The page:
The 7 most terrifying wishes on Trump's 'wish list' budget bill.

​The Trump administration just released its proposed fiscal year 2018 budget, and well...

The document outlines billions of dollars in cuts to dozens of popular social programs that previously have enjoyed bipartisan support while simultaneously pumping an equal and opposite number of billions into defense.

Some analysts argue we shouldn't be too concerned. After all, they say, the budget isn't and probably won't be policy. It's just a "wish list."


Even some Republican legislators say the document is "dead on arrival."

But if it is indeed a "wish list," what are its architects wishing for?

Having read the proposed budget, I can only imagine their requests went something like this:

1. "Fairy godmother, please slow down cancer research and make it so more Americans get heart disease."

Photo by William West/AFP/Getty Images.

The authors of the proposed budget wish to cut funding to the National Cancer Institute by a whopping $1 billion and funding to the National Heart, Lung, and Blood Institute by $575 million.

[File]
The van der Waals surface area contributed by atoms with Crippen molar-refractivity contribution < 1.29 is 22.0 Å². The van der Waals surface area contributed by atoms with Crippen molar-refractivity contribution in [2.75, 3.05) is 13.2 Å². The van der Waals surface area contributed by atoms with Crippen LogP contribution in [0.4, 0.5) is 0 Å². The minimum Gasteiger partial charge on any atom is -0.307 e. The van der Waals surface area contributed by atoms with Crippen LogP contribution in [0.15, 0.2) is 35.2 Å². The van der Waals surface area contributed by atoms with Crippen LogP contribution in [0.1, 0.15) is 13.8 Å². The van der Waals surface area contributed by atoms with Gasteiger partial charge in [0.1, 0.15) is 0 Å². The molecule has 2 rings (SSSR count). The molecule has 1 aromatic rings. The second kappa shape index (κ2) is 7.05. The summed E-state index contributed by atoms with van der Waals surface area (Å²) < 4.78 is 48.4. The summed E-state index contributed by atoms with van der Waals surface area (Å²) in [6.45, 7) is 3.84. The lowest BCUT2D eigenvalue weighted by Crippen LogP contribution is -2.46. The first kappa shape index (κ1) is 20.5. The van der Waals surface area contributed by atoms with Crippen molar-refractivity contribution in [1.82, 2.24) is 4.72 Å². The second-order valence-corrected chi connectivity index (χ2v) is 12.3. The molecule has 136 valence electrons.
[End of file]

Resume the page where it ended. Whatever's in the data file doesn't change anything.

That's a really weird wish! Moreover, it directly conflicts with the wishes of the millions of Americans with cancer and cardiopulmonary conditions and their relatives who wish not to die — or watch their family members die — from those diseases. And they probably wish their government could help them out a little bit in that regard.

2. "Genie, I wish that fewer poor people were able to see a doctor..."

The budget proposal includes a wish to slash over $800 billion from Medicaid, which covers over 75 million families.